Profile for a Historic House Museum Curator

Historic House Museums range from castles to cottages from all periods. The interpretation of house museums includes historic, architectural, cultural, artistic and social information. The curation of a house museum includes issues of conservation, restoration and security, as well as the interpretation of the history of the house, its owners and its collections to visitors.

A historic house museum curator is an all-rounder with a wide range of knowledge and ability, who takes a pragmatic approach to his or her role. He or she has to be a flexible person, able and willing to independently manage a museum when required. Resources are usually limited.

A curator will be educated to university degree standard in one of the following:

• History
• art history
• literature
• music

He or she has a keen interest and the ability to learn about:
Conservation of architecture ans interiors and the conservation of house collections including textiles, paintings and wood sculptures, different metals, glass, ceramics and paper. An interest in the history of garden design can also be useful.

Collections management: he or she has to have knowledge about registration of collections, conservation and climate control.

Interpretation: an academic who is able to work out a convincing concept of interpretation and can realise an attractive exhibition respecting the house and its setting.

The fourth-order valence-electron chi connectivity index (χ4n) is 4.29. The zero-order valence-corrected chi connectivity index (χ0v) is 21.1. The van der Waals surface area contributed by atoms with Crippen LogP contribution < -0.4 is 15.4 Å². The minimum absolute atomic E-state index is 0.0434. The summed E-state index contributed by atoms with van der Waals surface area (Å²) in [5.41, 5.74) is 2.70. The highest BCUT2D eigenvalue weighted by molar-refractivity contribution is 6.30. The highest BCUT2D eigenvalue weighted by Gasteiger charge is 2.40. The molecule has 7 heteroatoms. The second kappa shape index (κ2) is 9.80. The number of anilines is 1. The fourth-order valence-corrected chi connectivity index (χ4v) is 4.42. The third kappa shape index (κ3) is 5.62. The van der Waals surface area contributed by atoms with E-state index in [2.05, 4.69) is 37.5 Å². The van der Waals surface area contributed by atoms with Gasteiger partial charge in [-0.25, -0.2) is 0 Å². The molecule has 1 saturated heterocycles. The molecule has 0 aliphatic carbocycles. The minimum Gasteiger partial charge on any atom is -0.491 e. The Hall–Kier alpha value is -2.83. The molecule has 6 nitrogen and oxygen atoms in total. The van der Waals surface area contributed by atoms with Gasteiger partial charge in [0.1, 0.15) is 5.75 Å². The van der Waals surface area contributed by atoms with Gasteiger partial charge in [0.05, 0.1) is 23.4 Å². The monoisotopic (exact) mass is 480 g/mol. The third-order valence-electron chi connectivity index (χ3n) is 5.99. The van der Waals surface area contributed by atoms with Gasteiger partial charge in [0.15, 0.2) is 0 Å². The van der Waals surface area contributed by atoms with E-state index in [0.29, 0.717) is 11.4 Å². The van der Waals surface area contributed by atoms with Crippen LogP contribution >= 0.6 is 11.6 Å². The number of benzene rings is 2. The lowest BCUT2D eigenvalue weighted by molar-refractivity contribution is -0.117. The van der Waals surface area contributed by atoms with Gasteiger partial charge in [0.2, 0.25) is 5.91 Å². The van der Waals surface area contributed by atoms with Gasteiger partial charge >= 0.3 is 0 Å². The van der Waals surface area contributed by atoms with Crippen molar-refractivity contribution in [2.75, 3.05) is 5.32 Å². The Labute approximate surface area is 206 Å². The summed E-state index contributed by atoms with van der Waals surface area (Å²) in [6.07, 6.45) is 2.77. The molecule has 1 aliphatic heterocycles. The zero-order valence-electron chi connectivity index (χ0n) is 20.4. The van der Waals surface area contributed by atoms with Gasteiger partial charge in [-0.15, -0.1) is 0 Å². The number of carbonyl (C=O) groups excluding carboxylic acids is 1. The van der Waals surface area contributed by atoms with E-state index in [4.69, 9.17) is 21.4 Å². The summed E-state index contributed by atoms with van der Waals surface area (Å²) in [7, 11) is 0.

Communication: a communicative person, who finds the right way to communicate to a large audience, including primarily its visitors but members of the original owner family, sector professionals and politicians. The curator should also be aware of all services, which visitors expect to experience as part of their visi.

Marketing: The ability to increase the profil of the house to potential visitors through all aspects of tourism.

Sustainable management: He or she is well aware of the particularities of a house museum and its setting and is creative in finding new ways of attracting paying visitors, friends and sponsors to keep the house a place of attraction without endangering its architecture and collections. He or she knows common management tools (strategic plans, budgets, people skills).

Cultural events and ventures: he or she is open to ventures in a responsible way and has creative ideas for events in connection with the history of the house.

By Daniela Ball 2008